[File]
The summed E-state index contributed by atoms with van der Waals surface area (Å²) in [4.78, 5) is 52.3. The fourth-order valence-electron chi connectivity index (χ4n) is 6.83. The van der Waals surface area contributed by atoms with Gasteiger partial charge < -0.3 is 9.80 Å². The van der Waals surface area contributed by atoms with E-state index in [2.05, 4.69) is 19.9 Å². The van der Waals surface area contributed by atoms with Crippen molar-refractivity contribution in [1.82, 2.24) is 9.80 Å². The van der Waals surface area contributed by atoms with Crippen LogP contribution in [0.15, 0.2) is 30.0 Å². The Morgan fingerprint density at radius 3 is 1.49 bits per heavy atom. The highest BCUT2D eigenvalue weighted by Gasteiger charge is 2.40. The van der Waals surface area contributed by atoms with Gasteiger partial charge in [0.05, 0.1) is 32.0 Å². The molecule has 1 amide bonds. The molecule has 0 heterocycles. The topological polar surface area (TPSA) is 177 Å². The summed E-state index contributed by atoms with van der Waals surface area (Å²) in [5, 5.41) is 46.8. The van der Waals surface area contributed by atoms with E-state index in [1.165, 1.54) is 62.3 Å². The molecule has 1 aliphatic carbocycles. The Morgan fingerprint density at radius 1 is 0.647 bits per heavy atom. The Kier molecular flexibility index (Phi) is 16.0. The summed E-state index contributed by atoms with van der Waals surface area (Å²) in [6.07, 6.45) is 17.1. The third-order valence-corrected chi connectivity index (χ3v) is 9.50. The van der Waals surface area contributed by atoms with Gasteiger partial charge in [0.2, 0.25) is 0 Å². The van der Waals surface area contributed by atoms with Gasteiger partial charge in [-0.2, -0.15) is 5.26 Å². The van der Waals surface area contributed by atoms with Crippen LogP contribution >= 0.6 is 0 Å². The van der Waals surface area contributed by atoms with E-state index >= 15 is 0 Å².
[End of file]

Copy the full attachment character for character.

The summed E-state index contributed by atoms with van der Waals surface area (Å²) in [4.78, 5) is 52.3. The fourth-order valence-electron chi connectivity index (χ4n) is 6.83. The van der Waals surface area contributed by atoms with Gasteiger partial charge < -0.3 is 9.80 Å². The van der Waals surface area contributed by atoms with E-state index in [2.05, 4.69) is 19.9 Å². The van der Waals surface area contributed by atoms with Crippen molar-refractivity contribution in [1.82, 2.24) is 9.80 Å². The van der Waals surface area contributed by atoms with Crippen LogP contribution in [0.15, 0.2) is 30.0 Å². The Morgan fingerprint density at radius 3 is 1.49 bits per heavy atom. The highest BCUT2D eigenvalue weighted by Gasteiger charge is 2.40. The van der Waals surface area contributed by atoms with Gasteiger partial charge in [0.05, 0.1) is 32.0 Å². The molecule has 1 amide bonds. The molecule has 0 heterocycles. The topological polar surface area (TPSA) is 177 Å². The summed E-state index contributed by atoms with van der Waals surface area (Å²) in [5, 5.41) is 46.8. The van der Waals surface area contributed by atoms with E-state index in [1.165, 1.54) is 62.3 Å². The molecule has 1 aliphatic carbocycles. The Morgan fingerprint density at radius 1 is 0.647 bits per heavy atom. The Kier molecular flexibility index (Phi) is 16.0. The summed E-state index contributed by atoms with van der Waals surface area (Å²) in [6.07, 6.45) is 17.1. The third-order valence-corrected chi connectivity index (χ3v) is 9.50. The van der Waals surface area contributed by atoms with Gasteiger partial charge in [0.2, 0.25) is 0 Å². The van der Waals surface area contributed by atoms with Gasteiger partial charge in [-0.2, -0.15) is 5.26 Å². The van der Waals surface area contributed by atoms with Crippen LogP contribution >= 0.6 is 0 Å². The van der Waals surface area contributed by atoms with E-state index >= 15 is 0 Å².